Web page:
2 February 2012 Double helix PSF engineering for computational fluorescence microscopy imaging
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Point spread function engineering with a double helix (DH) phase mask has been recently used in a joint computationaloptical approach for the determination of depth and intensity information from fluorescence images. In this study, theoretically determined DH-PSFs computed from a model that incorporates different amounts of depth-induced spherical aberration (SA) due to refractive-index mismatch in the three-dimensional imaging layers, are evaluated through a comparison to empirically determined DH-PSFs measured from quantum dots. The theoretically-determined DH-PSFs show a trend that captures the main effects observed in the empirically-determined DH-PSFs. Calibration curves computed from these DH-PSFs show that SA slows down the rate of rotation observed in a DH-PSF which results in: 1) an extended range of rotation; and 2) asymmetric rotation ranges as the focus is moved in opposite directions. Thus, for accurate particle localization different calibration curves need to be known for different amounts of SA. Results also show that the DH-PSF is less sensitive to SA than the conventional PSF. Based on this result, it is expected that fewer depth-variant (DV) DH-PSFs will be required for 3D computational microscopy imaging in the presence of SA compared to the required number of conventional DV PSFs.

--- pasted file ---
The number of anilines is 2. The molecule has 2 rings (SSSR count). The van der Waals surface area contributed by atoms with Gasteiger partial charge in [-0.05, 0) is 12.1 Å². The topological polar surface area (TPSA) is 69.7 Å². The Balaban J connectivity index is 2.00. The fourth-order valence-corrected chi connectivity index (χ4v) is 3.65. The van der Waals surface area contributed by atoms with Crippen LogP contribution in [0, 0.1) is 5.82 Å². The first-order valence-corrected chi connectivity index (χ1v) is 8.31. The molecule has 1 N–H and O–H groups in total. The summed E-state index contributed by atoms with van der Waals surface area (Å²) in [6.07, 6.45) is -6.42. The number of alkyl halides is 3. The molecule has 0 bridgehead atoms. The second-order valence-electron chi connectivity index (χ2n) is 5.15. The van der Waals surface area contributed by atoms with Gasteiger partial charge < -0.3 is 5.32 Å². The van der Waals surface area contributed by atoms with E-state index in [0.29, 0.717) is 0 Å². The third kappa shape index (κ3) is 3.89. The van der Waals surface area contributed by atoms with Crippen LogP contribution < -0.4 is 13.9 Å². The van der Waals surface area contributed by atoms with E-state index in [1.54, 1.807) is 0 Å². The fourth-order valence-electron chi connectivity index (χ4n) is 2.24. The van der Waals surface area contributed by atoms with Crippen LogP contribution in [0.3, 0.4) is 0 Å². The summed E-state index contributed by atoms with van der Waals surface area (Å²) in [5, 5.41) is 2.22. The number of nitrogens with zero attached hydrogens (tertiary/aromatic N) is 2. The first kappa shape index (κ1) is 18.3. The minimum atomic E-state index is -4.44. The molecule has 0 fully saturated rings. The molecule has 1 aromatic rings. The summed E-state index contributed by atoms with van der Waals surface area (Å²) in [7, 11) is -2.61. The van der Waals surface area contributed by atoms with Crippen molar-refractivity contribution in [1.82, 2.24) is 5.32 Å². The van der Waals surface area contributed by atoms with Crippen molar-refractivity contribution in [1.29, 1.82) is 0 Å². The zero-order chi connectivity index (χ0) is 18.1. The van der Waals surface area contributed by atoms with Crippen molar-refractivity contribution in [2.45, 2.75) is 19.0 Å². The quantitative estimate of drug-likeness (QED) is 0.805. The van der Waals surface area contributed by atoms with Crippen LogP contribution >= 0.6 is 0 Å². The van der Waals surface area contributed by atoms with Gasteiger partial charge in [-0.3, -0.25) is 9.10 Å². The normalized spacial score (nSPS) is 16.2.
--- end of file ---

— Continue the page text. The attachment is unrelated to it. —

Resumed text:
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Sreya Ghosh, Sreya Ghosh, Sean A. Quirin, Sean A. Quirin, Ginni Grover, Ginni Grover, Rafael Piestun, Rafael Piestun, Chrysanthe Preza, Chrysanthe Preza, "Double helix PSF engineering for computational fluorescence microscopy imaging", Proc. SPIE 8227, Three-Dimensional and Multidimensional Microscopy: Image Acquisition and Processing XIX, 82270F (2 February 2012); doi: 10.1117/12.909757; https://doi.org/10.1117/12.909757

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